In the final analysis, Father Robert Drinan was a gift to all of us. Here in the House of Representatives, the memory of this iconic and comprehensively decent man of our friend and our colleague will be long remembered and venerated. He will be sorely missed not just here in Washington and in Massachusetts, but all around the world.
I thank the gentleman from Massachusetts.
I thank my colleague. And I would now recognize another colleague who is carrying on very much that work. The gentleman from Massachusetts who just spoke alluded to Father Drinan's role in Central America, and our next speaker is a man who along with our late colleague Joe Moakley played a very important role in carrying forward that work of bringing people to justice which had begun with Father Drinan.
I yield such time as he may consume to the gentleman from Massachusetts (Mr. McGovern).
I want to thank my colleague from Massachusetts, Barney Frank, for organizing this Special Order, and I want to thank him for his beautiful words paying tribute to Father Drinan as well as my other colleague from Massachusetts, Ed Markey, for his very beautiful words honoring a truly great man.
I feel truly privileged to have known Father Drinan. As was made clear by the previous speakers, he was a remarkable man, remarkable in his incredible faith and remarkable in his strong political beliefs.
I think all of us who knew Bob Drinan will miss him; however, I believe that even those who didn't know Father Drinan personally will feel a great sense of loss, because we have lost a man who was truly dedicated to good. He was a man of unbelievable intellect, of unbelievable conviction and compassion. He also was a man with a great sense of humor.
You know, the day after his passing, I delivered a tribute to him on this House floor, and I recalled his early and steadfast opposition to the war in Vietnam and his most recent opposition to the war in Iraq.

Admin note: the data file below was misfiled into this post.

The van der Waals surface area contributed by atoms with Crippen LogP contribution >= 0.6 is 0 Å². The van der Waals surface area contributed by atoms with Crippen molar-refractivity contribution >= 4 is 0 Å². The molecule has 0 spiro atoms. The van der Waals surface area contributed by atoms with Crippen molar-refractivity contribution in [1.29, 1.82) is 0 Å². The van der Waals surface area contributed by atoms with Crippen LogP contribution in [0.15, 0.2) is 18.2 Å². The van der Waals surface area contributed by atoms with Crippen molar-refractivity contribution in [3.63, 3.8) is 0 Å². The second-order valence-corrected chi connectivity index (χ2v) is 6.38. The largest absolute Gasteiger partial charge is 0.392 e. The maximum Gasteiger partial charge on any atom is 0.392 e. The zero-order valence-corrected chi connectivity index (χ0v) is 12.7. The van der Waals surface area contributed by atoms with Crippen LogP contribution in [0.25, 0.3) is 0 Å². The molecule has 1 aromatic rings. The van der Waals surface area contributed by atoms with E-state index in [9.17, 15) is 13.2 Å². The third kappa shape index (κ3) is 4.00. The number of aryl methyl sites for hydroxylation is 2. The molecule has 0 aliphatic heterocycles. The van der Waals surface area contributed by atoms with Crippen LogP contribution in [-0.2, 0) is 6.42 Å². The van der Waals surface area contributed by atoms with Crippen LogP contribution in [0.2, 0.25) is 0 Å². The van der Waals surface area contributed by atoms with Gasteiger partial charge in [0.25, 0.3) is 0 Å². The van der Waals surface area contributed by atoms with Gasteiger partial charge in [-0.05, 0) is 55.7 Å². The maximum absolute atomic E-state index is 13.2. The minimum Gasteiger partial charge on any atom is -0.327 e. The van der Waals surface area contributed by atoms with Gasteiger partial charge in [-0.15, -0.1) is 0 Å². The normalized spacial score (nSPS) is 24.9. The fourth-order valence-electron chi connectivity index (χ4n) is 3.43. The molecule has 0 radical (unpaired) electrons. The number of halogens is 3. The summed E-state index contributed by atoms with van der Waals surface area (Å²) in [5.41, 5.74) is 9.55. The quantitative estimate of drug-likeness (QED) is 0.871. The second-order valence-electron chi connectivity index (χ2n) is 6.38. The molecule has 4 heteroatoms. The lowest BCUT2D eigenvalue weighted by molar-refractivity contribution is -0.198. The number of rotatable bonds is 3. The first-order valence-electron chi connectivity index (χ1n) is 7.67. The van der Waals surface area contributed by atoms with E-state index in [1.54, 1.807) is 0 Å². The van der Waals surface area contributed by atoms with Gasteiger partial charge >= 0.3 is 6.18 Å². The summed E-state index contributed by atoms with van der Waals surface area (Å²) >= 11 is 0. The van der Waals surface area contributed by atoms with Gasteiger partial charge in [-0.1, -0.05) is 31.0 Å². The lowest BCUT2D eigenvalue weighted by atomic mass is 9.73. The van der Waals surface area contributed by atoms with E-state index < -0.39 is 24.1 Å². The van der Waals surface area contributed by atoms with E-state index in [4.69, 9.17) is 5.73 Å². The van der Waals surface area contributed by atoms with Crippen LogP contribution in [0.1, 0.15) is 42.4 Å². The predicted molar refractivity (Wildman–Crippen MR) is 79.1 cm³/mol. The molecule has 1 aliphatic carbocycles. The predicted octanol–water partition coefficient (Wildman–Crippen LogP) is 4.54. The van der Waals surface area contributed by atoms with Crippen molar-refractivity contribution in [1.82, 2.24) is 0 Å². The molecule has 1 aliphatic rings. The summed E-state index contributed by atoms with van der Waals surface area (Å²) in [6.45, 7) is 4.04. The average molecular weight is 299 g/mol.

He thought both wars were senseless and moral blunders. Father Drinan was someone who spoke his mind, regardless of the political polls or political consequences. Indeed, many of his closest allies would caution him to be careful in some of his pronouncements on some of the more controversial issues that he took on.
But even when his words were controversial, he had this kind of uncanny knack of usually being proven right; and whether it was the war in Vietnam or whether it was his call for the impeachment of Richard Nixon, he turned out to be right, on those issues and so many other issues.
I admired his commitment to peace and human rights. Whether it was speaking out on behalf of Jews who were being persecuted by the former Soviet Union or, as mentioned, whether it was his advocacy on behalf of so many people in Central America who were victimized by the wars that engulfed that region of the world in the late 1970s and early 1980s, nobody was more dedicated to human rights than Bob Drinan.
When raising his voice in Congress and trying to change U.S. policy was not enough, he would travel to the countries where people were being oppressed to speak out. Those of us who were involved in El Salvador during the 1980s recall with great admiration his visit to that country in the midst of a civil war where he said mass alongside of Archbishop Oscar Romero. Only a few months after that visit, Archbishop Romeo was murdered by Salvadoran death squads.